The Impact of National Cultural Orientations on Individual Absorptive Capacity in Maryland SMEs
Graduate School of Business
Doctor of Business Administration (DBA)
Absorptive Capacity, Hofstede's Cultural Orientations, Individual Absorptive Capacity, Organizational Learning, Resource Based View, Small and Medium Sized Enterprises (SMEs)
Business | Business Administration, Management, and Operations
Miller, Megan Young, "The Impact of National Cultural Orientations on Individual Absorptive Capacity in Maryland SMEs" (2017). Doctoral Dissertations and Projects. 1492.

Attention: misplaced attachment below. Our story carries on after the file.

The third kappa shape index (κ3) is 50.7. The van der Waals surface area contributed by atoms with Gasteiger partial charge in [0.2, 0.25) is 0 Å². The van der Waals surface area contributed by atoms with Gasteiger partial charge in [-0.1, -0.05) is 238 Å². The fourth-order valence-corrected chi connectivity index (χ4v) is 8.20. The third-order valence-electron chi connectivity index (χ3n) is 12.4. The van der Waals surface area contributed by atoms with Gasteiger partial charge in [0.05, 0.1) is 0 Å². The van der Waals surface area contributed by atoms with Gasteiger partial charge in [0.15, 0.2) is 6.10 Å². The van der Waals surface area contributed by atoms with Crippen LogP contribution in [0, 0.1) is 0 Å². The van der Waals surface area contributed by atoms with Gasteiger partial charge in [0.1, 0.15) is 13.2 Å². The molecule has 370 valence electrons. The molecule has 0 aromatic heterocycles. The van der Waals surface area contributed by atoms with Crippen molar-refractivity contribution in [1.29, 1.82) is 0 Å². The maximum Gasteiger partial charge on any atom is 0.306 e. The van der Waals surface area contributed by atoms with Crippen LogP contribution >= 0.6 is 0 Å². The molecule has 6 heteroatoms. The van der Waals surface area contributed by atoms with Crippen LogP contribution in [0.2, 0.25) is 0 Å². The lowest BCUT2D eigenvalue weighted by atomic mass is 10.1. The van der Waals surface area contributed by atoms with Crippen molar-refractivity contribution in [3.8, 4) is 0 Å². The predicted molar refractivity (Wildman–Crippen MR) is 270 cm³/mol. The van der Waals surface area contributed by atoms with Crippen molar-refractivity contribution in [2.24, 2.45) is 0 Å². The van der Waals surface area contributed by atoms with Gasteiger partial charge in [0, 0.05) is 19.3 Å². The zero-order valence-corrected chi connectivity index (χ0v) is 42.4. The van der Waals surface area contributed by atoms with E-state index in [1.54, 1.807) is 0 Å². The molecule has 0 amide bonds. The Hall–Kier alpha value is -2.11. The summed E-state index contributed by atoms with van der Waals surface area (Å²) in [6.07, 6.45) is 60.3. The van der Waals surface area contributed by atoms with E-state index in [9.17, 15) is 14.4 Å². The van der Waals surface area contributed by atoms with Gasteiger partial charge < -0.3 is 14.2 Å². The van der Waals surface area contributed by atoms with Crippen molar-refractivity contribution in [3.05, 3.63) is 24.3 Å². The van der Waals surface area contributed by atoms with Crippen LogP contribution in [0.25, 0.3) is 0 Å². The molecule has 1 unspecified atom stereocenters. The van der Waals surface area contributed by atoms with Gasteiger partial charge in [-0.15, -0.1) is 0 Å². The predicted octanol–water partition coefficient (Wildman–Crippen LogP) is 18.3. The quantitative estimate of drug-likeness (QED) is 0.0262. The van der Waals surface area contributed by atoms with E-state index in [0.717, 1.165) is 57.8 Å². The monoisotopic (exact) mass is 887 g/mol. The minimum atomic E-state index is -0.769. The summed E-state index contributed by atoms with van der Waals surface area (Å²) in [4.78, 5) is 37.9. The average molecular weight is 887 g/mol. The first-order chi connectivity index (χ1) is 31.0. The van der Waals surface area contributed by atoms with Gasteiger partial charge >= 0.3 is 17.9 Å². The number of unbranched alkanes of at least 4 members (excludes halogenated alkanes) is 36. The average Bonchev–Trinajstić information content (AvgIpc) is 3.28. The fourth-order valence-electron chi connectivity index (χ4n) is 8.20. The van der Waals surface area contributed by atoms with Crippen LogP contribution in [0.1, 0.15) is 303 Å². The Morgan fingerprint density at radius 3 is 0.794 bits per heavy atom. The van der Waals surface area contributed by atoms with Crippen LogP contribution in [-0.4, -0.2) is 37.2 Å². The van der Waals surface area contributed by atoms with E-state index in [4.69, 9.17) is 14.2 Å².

There is a growing need to understand the use of knowledge as a resource for small and medium sized firms (SMEs). SMEs are characteristically limited in their access to and possession of resources, forcing them to rely heavily on the ability to adjust to changes in market demands to stay competitive. The use of knowledge as a competitive resource is vital to SMEs and could prove a viable solution to the problem of discrepancies in competitive ability among SMEs and between SMEs and MNCs particularly when operating in global markets. The following quantitative survey methodology dissertation lends empirical support identifying the influence national culture has on an SMEs ability to identify, extract, absorb, translate and exploit knowledge for competitive means by using the leader or top management team of the firm as the conduit for national cultural values. Using an online based survey and multiple regression analysis, data was collected from a sample of Maryland SME leaders to determine if there is a statistically significant relationship between the individual cultural orientations defined by Hofstede and the individual absorptive capacity of SME leaders. An extensive literary analysis illustrating the theoretical integration of national cultural values and the adoption of absorptive capacity in SMEs is followed by an overview of the research design, and a presentation of the findings.